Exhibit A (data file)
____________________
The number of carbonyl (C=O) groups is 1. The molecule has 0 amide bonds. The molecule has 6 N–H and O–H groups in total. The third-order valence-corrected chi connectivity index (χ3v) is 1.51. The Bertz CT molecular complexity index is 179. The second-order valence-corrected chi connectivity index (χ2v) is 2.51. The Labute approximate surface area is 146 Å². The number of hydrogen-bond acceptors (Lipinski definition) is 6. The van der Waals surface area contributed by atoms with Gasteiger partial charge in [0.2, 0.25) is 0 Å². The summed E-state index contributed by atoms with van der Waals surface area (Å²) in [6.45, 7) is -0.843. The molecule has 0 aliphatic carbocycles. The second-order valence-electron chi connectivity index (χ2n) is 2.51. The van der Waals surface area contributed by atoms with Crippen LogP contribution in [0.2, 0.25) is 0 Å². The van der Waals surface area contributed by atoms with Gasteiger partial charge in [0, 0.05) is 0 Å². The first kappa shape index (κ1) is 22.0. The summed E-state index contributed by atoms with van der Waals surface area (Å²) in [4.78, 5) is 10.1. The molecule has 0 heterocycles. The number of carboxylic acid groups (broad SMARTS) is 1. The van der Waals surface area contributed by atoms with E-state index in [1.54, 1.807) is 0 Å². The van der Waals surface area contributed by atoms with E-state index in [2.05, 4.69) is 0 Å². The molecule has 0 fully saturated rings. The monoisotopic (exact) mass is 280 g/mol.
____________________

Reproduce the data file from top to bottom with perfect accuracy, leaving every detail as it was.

The number of carbonyl (C=O) groups is 1. The molecule has 0 amide bonds. The molecule has 6 N–H and O–H groups in total. The third-order valence-corrected chi connectivity index (χ3v) is 1.51. The Bertz CT molecular complexity index is 179. The second-order valence-corrected chi connectivity index (χ2v) is 2.51. The Labute approximate surface area is 146 Å². The number of hydrogen-bond acceptors (Lipinski definition) is 6. The van der Waals surface area contributed by atoms with Gasteiger partial charge in [0.2, 0.25) is 0 Å². The summed E-state index contributed by atoms with van der Waals surface area (Å²) in [6.45, 7) is -0.843. The molecule has 0 aliphatic carbocycles. The second-order valence-electron chi connectivity index (χ2n) is 2.51. The van der Waals surface area contributed by atoms with Crippen LogP contribution in [0.2, 0.25) is 0 Å². The van der Waals surface area contributed by atoms with Gasteiger partial charge in [0, 0.05) is 0 Å². The first kappa shape index (κ1) is 22.0. The summed E-state index contributed by atoms with van der Waals surface area (Å²) in [4.78, 5) is 10.1. The molecule has 0 heterocycles. The number of carboxylic acid groups (broad SMARTS) is 1. The van der Waals surface area contributed by atoms with E-state index in [1.54, 1.807) is 0 Å². The van der Waals surface area contributed by atoms with E-state index in [2.05, 4.69) is 0 Å². The molecule has 0 fully saturated rings. The monoisotopic (exact) mass is 280 g/mol.